Mars seismometer fails - mission delayed - Yenra

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On December 22, 2016, NASA decided to suspend the March 2016 launch of the InSight Mars lander because a key instrument lost its pressure seal during testing.

The instrument involved is the Seismic Experiment for Interior Structure (SEIS), a seismometer provided by France’s Centre National d'Études Spatiales (CNES). Designed to measure ground movements as small as the diameter of an atom, the instrument requires a vacuum seal around its three main sensors to withstand the harsh conditions of the Martian environment.

A leak earlier this year that previously had prevented the seismometer from retaining vacuum conditions was repaired, and the mission team was hopeful the most recent fix also would be successful. However, during testing on Monday in extreme cold temperature (-49 degrees Fahrenheit/-45 degrees Celsius) the instrument again failed to hold a vacuum.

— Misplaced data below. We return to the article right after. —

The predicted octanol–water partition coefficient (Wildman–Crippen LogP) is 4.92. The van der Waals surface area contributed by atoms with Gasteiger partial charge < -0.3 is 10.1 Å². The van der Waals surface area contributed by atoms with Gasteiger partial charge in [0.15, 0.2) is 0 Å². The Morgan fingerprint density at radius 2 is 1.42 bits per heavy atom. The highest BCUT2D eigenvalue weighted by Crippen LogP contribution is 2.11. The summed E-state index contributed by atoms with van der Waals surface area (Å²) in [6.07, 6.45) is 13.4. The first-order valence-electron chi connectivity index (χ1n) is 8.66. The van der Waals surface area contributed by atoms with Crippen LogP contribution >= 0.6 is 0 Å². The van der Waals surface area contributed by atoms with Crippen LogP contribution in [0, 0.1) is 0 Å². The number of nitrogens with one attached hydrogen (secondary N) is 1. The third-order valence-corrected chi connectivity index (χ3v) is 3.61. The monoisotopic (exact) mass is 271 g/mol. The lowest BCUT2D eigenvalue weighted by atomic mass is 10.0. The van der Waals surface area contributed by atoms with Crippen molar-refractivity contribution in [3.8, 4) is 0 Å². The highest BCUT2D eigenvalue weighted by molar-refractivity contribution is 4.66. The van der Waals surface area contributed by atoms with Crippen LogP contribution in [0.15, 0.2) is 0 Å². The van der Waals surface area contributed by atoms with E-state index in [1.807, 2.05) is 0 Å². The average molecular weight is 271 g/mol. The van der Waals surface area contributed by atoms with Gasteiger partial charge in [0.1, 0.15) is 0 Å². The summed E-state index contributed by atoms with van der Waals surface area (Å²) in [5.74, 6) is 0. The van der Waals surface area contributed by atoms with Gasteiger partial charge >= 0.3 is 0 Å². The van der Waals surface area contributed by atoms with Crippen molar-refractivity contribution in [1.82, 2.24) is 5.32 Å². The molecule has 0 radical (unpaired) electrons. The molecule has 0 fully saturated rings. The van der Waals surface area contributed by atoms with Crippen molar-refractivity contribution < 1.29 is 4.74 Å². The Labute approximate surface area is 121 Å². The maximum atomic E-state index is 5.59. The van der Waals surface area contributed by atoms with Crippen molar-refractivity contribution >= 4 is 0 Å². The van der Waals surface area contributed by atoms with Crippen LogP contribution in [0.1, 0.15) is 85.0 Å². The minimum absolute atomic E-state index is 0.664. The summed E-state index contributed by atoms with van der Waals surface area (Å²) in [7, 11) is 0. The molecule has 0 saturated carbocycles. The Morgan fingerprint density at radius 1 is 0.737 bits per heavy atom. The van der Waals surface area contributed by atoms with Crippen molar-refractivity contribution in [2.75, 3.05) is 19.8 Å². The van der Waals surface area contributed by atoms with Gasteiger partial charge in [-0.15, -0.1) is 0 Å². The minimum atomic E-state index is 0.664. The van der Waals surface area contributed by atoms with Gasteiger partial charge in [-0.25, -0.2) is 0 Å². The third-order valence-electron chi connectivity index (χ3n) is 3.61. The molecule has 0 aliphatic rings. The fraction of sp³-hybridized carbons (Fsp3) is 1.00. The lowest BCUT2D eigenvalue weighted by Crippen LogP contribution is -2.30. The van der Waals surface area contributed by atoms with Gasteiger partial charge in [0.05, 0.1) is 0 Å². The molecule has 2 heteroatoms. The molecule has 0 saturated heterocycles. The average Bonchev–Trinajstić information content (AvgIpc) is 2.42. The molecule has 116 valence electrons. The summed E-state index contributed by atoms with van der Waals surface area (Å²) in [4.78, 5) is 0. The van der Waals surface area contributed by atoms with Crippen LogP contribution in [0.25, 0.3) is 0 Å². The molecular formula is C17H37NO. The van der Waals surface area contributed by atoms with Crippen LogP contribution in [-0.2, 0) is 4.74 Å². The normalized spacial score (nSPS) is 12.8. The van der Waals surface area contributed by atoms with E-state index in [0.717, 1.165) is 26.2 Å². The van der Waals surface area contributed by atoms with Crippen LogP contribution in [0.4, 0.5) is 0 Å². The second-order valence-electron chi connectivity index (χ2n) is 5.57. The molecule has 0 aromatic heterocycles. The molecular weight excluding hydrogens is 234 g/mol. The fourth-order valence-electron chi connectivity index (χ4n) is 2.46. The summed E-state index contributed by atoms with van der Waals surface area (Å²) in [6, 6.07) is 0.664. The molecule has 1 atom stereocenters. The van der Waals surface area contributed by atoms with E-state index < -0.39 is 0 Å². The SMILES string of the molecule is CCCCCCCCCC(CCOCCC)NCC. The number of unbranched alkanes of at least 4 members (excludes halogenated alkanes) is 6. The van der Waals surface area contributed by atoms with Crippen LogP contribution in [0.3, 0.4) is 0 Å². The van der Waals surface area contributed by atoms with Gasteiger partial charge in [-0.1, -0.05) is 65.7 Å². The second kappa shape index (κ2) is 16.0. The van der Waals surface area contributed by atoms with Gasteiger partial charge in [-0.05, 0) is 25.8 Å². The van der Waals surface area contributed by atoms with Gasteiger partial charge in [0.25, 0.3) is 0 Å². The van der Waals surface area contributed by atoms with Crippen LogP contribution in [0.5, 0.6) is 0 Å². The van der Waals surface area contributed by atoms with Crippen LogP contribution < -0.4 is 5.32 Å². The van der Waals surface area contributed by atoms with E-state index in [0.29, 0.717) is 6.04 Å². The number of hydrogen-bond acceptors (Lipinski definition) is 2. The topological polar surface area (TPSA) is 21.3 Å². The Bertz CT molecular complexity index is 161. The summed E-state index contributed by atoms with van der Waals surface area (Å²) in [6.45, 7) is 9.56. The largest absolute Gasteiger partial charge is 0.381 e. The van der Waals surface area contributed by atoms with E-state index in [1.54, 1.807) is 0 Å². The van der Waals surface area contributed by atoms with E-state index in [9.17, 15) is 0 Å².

InSight’s science payload includes two key instruments: SEIS, provided by CNES, and the Heat Flow and Physical Properties Package (HP3), provided by the German Aerospace Center (DLR).

SEIS was built with the participation of the Institut de Physique du Globe de Paris (IPGP) and the Swiss Federal Institute of Technology (ETH), with support from the Swiss Space Office and the European Space Agency PRODEX program; the Max Planck Institute for Solar System Research (MPS), supported by DLR; Imperial College, supported by the United Kingdom Space Agency; and JPL.